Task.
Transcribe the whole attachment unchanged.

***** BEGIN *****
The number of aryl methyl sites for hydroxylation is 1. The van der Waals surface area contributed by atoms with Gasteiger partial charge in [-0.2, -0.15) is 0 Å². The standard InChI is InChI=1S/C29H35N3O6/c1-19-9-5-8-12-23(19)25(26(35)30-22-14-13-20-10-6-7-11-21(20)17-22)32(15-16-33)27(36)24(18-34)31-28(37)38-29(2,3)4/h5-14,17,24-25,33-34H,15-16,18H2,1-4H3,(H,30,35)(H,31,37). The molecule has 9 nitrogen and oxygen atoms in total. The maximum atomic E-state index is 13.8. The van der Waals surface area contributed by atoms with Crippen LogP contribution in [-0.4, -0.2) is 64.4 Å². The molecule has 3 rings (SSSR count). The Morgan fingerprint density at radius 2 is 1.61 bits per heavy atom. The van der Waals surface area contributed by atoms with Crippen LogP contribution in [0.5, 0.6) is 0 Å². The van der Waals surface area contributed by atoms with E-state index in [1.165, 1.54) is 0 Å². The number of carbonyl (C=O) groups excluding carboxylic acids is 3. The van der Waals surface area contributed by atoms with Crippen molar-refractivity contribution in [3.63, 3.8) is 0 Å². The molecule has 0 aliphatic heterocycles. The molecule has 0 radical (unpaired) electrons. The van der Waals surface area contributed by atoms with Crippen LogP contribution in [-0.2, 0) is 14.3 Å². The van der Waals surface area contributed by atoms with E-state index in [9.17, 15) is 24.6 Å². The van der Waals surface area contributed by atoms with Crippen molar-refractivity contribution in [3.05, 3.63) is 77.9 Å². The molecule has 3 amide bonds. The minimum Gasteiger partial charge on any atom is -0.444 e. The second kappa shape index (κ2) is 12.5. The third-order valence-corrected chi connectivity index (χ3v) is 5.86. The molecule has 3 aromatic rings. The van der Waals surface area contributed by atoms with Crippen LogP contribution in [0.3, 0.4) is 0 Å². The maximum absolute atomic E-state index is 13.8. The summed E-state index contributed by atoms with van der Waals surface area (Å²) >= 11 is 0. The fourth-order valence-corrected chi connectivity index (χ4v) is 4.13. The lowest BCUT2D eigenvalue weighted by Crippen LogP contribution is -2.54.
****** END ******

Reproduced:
The number of aryl methyl sites for hydroxylation is 1. The van der Waals surface area contributed by atoms with Gasteiger partial charge in [-0.2, -0.15) is 0 Å². The standard InChI is InChI=1S/C29H35N3O6/c1-19-9-5-8-12-23(19)25(26(35)30-22-14-13-20-10-6-7-11-21(20)17-22)32(15-16-33)27(36)24(18-34)31-28(37)38-29(2,3)4/h5-14,17,24-25,33-34H,15-16,18H2,1-4H3,(H,30,35)(H,31,37). The molecule has 9 nitrogen and oxygen atoms in total. The maximum atomic E-state index is 13.8. The van der Waals surface area contributed by atoms with Crippen LogP contribution in [-0.4, -0.2) is 64.4 Å². The molecule has 3 rings (SSSR count). The Morgan fingerprint density at radius 2 is 1.61 bits per heavy atom. The van der Waals surface area contributed by atoms with Crippen LogP contribution in [0.5, 0.6) is 0 Å². The van der Waals surface area contributed by atoms with E-state index in [1.165, 1.54) is 0 Å². The number of carbonyl (C=O) groups excluding carboxylic acids is 3. The van der Waals surface area contributed by atoms with Crippen molar-refractivity contribution in [3.63, 3.8) is 0 Å². The molecule has 0 aliphatic heterocycles. The molecule has 0 radical (unpaired) electrons. The van der Waals surface area contributed by atoms with Crippen LogP contribution in [-0.2, 0) is 14.3 Å². The van der Waals surface area contributed by atoms with E-state index in [9.17, 15) is 24.6 Å². The van der Waals surface area contributed by atoms with Crippen molar-refractivity contribution in [3.05, 3.63) is 77.9 Å². The molecule has 3 amide bonds. The minimum Gasteiger partial charge on any atom is -0.444 e. The second kappa shape index (κ2) is 12.5. The third-order valence-corrected chi connectivity index (χ3v) is 5.86. The molecule has 3 aromatic rings. The van der Waals surface area contributed by atoms with Crippen LogP contribution in [0.3, 0.4) is 0 Å². The maximum absolute atomic E-state index is 13.8. The summed E-state index contributed by atoms with van der Waals surface area (Å²) >= 11 is 0. The fourth-order valence-corrected chi connectivity index (χ4v) is 4.13. The lowest BCUT2D eigenvalue weighted by Crippen LogP contribution is -2.54.